The other issue is that grunge-inspired fashion is almost an oxymoron. It's fashion imitating a movement which could not have cared less about fashion. In 1993, James Truman, then the editor-in-chief of Details, said, "To me the thing about grunge is it's not anti-fashion, it's un fashion. Punk was anti-fashion. It made a statement. Grunge is about not making a statement, which is why it's crazy for it to become a fashion statement." It's the irony of Marc Jacobs getting Oribe to style models' hair to look like bed-headed musicians who couldn't afford shampoo. It's the irony of marketing expensive clothes that look like beaten up L.L. Bean cast-offs bought for $5.

And that irony is still alive and well. When Hedi Slimane staged one of grunge's boldest comebacks, at Saint Laurent for spring/summer 13, Suzy Menkes wrote, "The only question is whether this reprise of grunge is appropriate to a 21st-century world of financial turbulence." The economic parallels between 2012 and 1992 were striking (in both years the financial outlook in the U.S. was bleak). And the gap between Slimane's impoverished-musician inspiration and hefty price tags was hard to miss. But his clothes have sold and increasingly been embraced by editors and even new-gen grunge musicians like Sky Ferreira and Alison Mosshart who wear those clothes on stage. Because the very thing about grunge that made it scary for buyers in 1992 - its anti-establishment attitude and whiff of Seattle squats - is what makes it still seem cool and authentic to consumers today.

But what are the ethics of fashion's glamorizing of a scene that was created by struggling musicians? Until MTV put "Smells Like Teen Spirit" into its "Buzz Bin" in September 1991, Kurt Cobain was still, according to Sub Pop co-founder Jonathan Mr. Poneman, "dirt poor." Is doing grunge on the runway in the 2010s actually inherently uncool? Or is there a way to reference and rework it without disregarding everything it was about? Hedi Slimane's clever salty-haired Californian Cobain isn't the only new avatar of grunge.

The 90s are woven into the DNA of London-based brand Marques'Almeida, but nothing about designers Marta Marques and Paulo Almeida's version of grunge comes off as pastiche. "It's not meant to be nostalgic. I hate that word," said Marques in a recent interview with Suzy Menkes. Instead, the brand's distressed denim and mussed-up textures tap into the D.I.Y. foundations of grunge, while telling a new story. "As teenagers we had no understanding of high-end fashion," said Almeida in the same interview. The designers were inspired by "what our siblings and friends were wearing," and specifically by Marta's sister, Sofia, who was always "grungy and grumpy and didn't care about fashion at all." Their collections, as a result, always feels fresh: rather than literally reproducing the aesthetic of the 90s Seattle music scene, Marques'Almeida recasts its scrappy attitude for a new generation.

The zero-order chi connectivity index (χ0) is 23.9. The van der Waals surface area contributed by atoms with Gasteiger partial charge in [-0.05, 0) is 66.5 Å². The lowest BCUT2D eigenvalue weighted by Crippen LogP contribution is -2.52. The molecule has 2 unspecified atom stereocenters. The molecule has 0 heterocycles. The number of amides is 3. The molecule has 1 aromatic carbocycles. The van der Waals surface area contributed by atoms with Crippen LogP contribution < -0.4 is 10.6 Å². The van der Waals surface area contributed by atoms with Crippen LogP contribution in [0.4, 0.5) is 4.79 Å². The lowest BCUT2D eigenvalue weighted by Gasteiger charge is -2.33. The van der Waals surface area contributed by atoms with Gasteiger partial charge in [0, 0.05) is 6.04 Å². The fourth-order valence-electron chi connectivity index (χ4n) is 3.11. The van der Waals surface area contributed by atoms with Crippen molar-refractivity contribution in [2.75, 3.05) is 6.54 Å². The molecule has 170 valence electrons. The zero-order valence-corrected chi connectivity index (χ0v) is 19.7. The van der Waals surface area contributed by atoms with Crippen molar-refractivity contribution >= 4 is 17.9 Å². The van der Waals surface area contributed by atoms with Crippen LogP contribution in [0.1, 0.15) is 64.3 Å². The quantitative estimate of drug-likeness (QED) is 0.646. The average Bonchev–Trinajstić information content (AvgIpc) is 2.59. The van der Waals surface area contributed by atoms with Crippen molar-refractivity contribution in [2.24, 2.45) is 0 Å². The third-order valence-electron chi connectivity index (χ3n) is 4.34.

Marques'Almeida fall/winter 15. Photography Piczo.

Grunge is often framed as the last true, distinct subculture to have infiltrated fashion. And that would go a long way to explaining why it's become so fetishized. Even in 1992, Rick Marin wrote, "From subculture to mass culture, the trend timeline gets shorter and faster all the time." Throw in the internet, and over a decade later that timeline is near non-existent. Something happens in a neighborhood in Seattle today and anyone with Reddit can know almost instantaneously. But just because the gap from underground to mainstream is closing, it doesn't mean there aren't new scenes and subcultures emerging.

Look at Hood By Air, a brand with an aesthetic born out of Shayne Oliver's experience of the New York scene that sprung up around nights like GHE20G0TH1K. Or Gosha Rubchinskiy's collaborative work with skater kids in Moscow. Or Vetements, which is becoming a platform for a grungy but fresh scene in Paris. None of these brands is regurgitating the tropes of past subcultures, they're pushing fashion forward because they tap into new creative veins. They don't imitate authenticity, they're simply authentic.

This past April, Cathy Horyn revised her opinion of Marc Jacobs' grunge collection. She mused, "I think it's safe to say that [fear] comes from new things, of which fashion writers are oddly intemperate." Fashion is at its most exciting when it gives you that jolt of fear. And hasn't the shock of plaid and Docs on the runway worn off? The truest way fashion can do grunge is by channeling its spirit. It's about doing it yourself and saying something new.

Related: 'Street, Sound & Style' Episode 3: Grunge


Text Alice Newell-Hanson
Image via YouTube

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Hedi Slimane
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perry ellis
Street, Sound & Style